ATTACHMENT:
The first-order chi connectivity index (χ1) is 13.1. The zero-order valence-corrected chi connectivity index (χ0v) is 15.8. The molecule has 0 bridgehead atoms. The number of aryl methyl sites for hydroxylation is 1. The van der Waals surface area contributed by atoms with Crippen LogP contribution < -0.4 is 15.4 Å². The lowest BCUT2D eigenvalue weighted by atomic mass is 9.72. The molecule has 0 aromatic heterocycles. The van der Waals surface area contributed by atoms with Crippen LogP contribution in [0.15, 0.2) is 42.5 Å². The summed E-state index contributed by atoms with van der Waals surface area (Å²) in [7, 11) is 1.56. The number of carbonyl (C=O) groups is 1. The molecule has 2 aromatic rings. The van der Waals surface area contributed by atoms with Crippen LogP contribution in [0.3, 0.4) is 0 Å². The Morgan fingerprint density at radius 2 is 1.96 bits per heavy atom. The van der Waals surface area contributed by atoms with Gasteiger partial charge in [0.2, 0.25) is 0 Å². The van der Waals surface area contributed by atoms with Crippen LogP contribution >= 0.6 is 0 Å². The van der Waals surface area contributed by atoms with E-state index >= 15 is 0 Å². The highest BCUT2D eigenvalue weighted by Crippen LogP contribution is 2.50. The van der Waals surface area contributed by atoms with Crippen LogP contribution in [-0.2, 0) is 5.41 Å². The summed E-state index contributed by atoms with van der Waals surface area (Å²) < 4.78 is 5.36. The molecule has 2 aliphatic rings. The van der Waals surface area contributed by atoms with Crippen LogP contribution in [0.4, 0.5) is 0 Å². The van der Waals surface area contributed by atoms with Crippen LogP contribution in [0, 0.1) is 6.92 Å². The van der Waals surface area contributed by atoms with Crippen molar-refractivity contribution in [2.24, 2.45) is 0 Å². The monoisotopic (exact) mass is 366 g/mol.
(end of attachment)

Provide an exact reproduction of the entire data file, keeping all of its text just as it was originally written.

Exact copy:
The first-order chi connectivity index (χ1) is 13.1. The zero-order valence-corrected chi connectivity index (χ0v) is 15.8. The molecule has 0 bridgehead atoms. The number of aryl methyl sites for hydroxylation is 1. The van der Waals surface area contributed by atoms with Crippen LogP contribution < -0.4 is 15.4 Å². The lowest BCUT2D eigenvalue weighted by atomic mass is 9.72. The molecule has 0 aromatic heterocycles. The van der Waals surface area contributed by atoms with Crippen LogP contribution in [0.15, 0.2) is 42.5 Å². The summed E-state index contributed by atoms with van der Waals surface area (Å²) in [7, 11) is 1.56. The number of carbonyl (C=O) groups is 1. The molecule has 2 aromatic rings. The van der Waals surface area contributed by atoms with Crippen LogP contribution in [0.3, 0.4) is 0 Å². The Morgan fingerprint density at radius 2 is 1.96 bits per heavy atom. The van der Waals surface area contributed by atoms with Gasteiger partial charge in [0.2, 0.25) is 0 Å². The van der Waals surface area contributed by atoms with Crippen LogP contribution >= 0.6 is 0 Å². The van der Waals surface area contributed by atoms with E-state index >= 15 is 0 Å². The highest BCUT2D eigenvalue weighted by Crippen LogP contribution is 2.50. The van der Waals surface area contributed by atoms with Crippen LogP contribution in [-0.2, 0) is 5.41 Å². The summed E-state index contributed by atoms with van der Waals surface area (Å²) < 4.78 is 5.36. The molecule has 2 aliphatic rings. The van der Waals surface area contributed by atoms with Crippen LogP contribution in [0.4, 0.5) is 0 Å². The van der Waals surface area contributed by atoms with Crippen LogP contribution in [0, 0.1) is 6.92 Å². The van der Waals surface area contributed by atoms with Crippen molar-refractivity contribution in [2.24, 2.45) is 0 Å². The monoisotopic (exact) mass is 366 g/mol.